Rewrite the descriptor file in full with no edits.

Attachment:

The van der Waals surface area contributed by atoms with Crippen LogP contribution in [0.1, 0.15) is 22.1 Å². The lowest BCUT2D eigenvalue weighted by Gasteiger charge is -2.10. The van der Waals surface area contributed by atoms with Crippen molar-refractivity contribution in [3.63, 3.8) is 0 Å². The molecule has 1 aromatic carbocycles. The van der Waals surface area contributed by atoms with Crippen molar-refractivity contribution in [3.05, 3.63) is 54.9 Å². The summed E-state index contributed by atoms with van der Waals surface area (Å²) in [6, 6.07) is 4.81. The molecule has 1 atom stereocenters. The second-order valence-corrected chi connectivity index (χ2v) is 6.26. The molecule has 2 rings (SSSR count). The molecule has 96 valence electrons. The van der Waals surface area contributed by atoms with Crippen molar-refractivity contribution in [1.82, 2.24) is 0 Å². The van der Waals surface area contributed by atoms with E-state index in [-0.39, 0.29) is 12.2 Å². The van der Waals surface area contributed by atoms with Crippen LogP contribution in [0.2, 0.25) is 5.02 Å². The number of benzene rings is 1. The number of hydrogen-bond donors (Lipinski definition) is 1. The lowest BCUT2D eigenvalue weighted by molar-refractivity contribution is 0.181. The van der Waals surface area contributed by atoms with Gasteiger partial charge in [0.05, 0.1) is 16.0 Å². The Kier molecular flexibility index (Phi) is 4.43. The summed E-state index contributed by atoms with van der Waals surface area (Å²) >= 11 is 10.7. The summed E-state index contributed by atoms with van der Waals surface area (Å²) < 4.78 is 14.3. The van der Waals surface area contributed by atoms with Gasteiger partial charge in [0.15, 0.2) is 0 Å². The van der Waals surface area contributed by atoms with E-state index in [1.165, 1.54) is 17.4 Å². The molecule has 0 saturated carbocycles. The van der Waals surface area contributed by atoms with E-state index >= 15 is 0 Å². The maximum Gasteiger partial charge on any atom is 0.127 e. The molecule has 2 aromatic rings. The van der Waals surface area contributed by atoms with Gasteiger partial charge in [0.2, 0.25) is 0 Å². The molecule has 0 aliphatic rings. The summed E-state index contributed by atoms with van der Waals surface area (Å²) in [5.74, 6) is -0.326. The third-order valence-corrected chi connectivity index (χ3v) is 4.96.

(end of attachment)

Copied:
The van der Waals surface area contributed by atoms with Crippen LogP contribution in [0.1, 0.15) is 22.1 Å². The lowest BCUT2D eigenvalue weighted by Gasteiger charge is -2.10. The van der Waals surface area contributed by atoms with Crippen molar-refractivity contribution in [3.63, 3.8) is 0 Å². The molecule has 1 aromatic carbocycles. The van der Waals surface area contributed by atoms with Crippen molar-refractivity contribution in [3.05, 3.63) is 54.9 Å². The summed E-state index contributed by atoms with van der Waals surface area (Å²) in [6, 6.07) is 4.81. The molecule has 1 atom stereocenters. The second-order valence-corrected chi connectivity index (χ2v) is 6.26. The molecule has 2 rings (SSSR count). The molecule has 96 valence electrons. The van der Waals surface area contributed by atoms with Crippen molar-refractivity contribution in [1.82, 2.24) is 0 Å². The van der Waals surface area contributed by atoms with E-state index in [-0.39, 0.29) is 12.2 Å². The van der Waals surface area contributed by atoms with Crippen LogP contribution in [0.2, 0.25) is 5.02 Å². The number of benzene rings is 1. The number of hydrogen-bond donors (Lipinski definition) is 1. The lowest BCUT2D eigenvalue weighted by molar-refractivity contribution is 0.181. The van der Waals surface area contributed by atoms with Gasteiger partial charge in [0.05, 0.1) is 16.0 Å². The Kier molecular flexibility index (Phi) is 4.43. The summed E-state index contributed by atoms with van der Waals surface area (Å²) >= 11 is 10.7. The summed E-state index contributed by atoms with van der Waals surface area (Å²) < 4.78 is 14.3. The van der Waals surface area contributed by atoms with Gasteiger partial charge in [0.15, 0.2) is 0 Å². The van der Waals surface area contributed by atoms with E-state index in [1.165, 1.54) is 17.4 Å². The molecule has 0 saturated carbocycles. The van der Waals surface area contributed by atoms with E-state index >= 15 is 0 Å². The maximum Gasteiger partial charge on any atom is 0.127 e. The molecule has 2 aromatic rings. The van der Waals surface area contributed by atoms with Gasteiger partial charge in [0.2, 0.25) is 0 Å². The molecule has 0 aliphatic rings. The summed E-state index contributed by atoms with van der Waals surface area (Å²) in [5.74, 6) is -0.326. The third-order valence-corrected chi connectivity index (χ3v) is 4.96.